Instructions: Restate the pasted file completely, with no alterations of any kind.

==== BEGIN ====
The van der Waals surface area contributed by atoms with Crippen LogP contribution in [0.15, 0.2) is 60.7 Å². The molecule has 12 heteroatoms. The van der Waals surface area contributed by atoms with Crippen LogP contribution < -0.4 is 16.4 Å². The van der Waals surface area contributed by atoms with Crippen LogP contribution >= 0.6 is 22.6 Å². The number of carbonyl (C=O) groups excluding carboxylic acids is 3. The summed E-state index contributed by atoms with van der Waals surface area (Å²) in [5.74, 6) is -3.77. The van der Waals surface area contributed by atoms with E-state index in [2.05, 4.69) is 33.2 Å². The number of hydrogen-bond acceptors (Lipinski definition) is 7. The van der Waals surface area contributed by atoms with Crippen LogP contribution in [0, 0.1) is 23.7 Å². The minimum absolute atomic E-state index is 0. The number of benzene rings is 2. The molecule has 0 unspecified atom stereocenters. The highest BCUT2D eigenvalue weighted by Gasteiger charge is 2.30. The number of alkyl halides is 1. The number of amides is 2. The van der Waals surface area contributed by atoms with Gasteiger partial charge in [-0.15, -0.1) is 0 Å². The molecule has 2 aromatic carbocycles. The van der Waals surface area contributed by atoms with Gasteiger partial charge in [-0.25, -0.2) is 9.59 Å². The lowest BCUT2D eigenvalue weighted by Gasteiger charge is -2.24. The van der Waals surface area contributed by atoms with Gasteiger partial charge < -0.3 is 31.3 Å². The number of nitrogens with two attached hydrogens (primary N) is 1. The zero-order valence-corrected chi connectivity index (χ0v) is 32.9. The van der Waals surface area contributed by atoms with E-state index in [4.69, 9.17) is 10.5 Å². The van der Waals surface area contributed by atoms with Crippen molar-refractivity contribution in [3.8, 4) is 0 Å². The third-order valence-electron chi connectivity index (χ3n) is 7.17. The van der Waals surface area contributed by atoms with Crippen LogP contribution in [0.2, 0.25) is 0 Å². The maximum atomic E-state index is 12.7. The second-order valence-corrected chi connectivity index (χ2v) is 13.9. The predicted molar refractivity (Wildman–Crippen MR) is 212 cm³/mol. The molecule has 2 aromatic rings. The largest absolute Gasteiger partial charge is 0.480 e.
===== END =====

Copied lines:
The van der Waals surface area contributed by atoms with Crippen LogP contribution in [0.15, 0.2) is 60.7 Å². The molecule has 12 heteroatoms. The van der Waals surface area contributed by atoms with Crippen LogP contribution < -0.4 is 16.4 Å². The van der Waals surface area contributed by atoms with Crippen LogP contribution >= 0.6 is 22.6 Å². The number of carbonyl (C=O) groups excluding carboxylic acids is 3. The summed E-state index contributed by atoms with van der Waals surface area (Å²) in [5.74, 6) is -3.77. The van der Waals surface area contributed by atoms with E-state index in [2.05, 4.69) is 33.2 Å². The number of hydrogen-bond acceptors (Lipinski definition) is 7. The van der Waals surface area contributed by atoms with Crippen LogP contribution in [0, 0.1) is 23.7 Å². The minimum absolute atomic E-state index is 0. The number of benzene rings is 2. The molecule has 0 unspecified atom stereocenters. The highest BCUT2D eigenvalue weighted by Gasteiger charge is 2.30. The number of alkyl halides is 1. The number of amides is 2. The van der Waals surface area contributed by atoms with Gasteiger partial charge in [-0.15, -0.1) is 0 Å². The molecule has 2 aromatic carbocycles. The van der Waals surface area contributed by atoms with Gasteiger partial charge in [-0.25, -0.2) is 9.59 Å². The lowest BCUT2D eigenvalue weighted by Gasteiger charge is -2.24. The van der Waals surface area contributed by atoms with Gasteiger partial charge < -0.3 is 31.3 Å². The number of nitrogens with two attached hydrogens (primary N) is 1. The zero-order valence-corrected chi connectivity index (χ0v) is 32.9. The van der Waals surface area contributed by atoms with E-state index in [4.69, 9.17) is 10.5 Å². The van der Waals surface area contributed by atoms with Crippen molar-refractivity contribution in [3.8, 4) is 0 Å². The third-order valence-electron chi connectivity index (χ3n) is 7.17. The van der Waals surface area contributed by atoms with Crippen LogP contribution in [0.2, 0.25) is 0 Å². The maximum atomic E-state index is 12.7. The second-order valence-corrected chi connectivity index (χ2v) is 13.9. The predicted molar refractivity (Wildman–Crippen MR) is 212 cm³/mol. The molecule has 2 aromatic rings. The largest absolute Gasteiger partial charge is 0.480 e.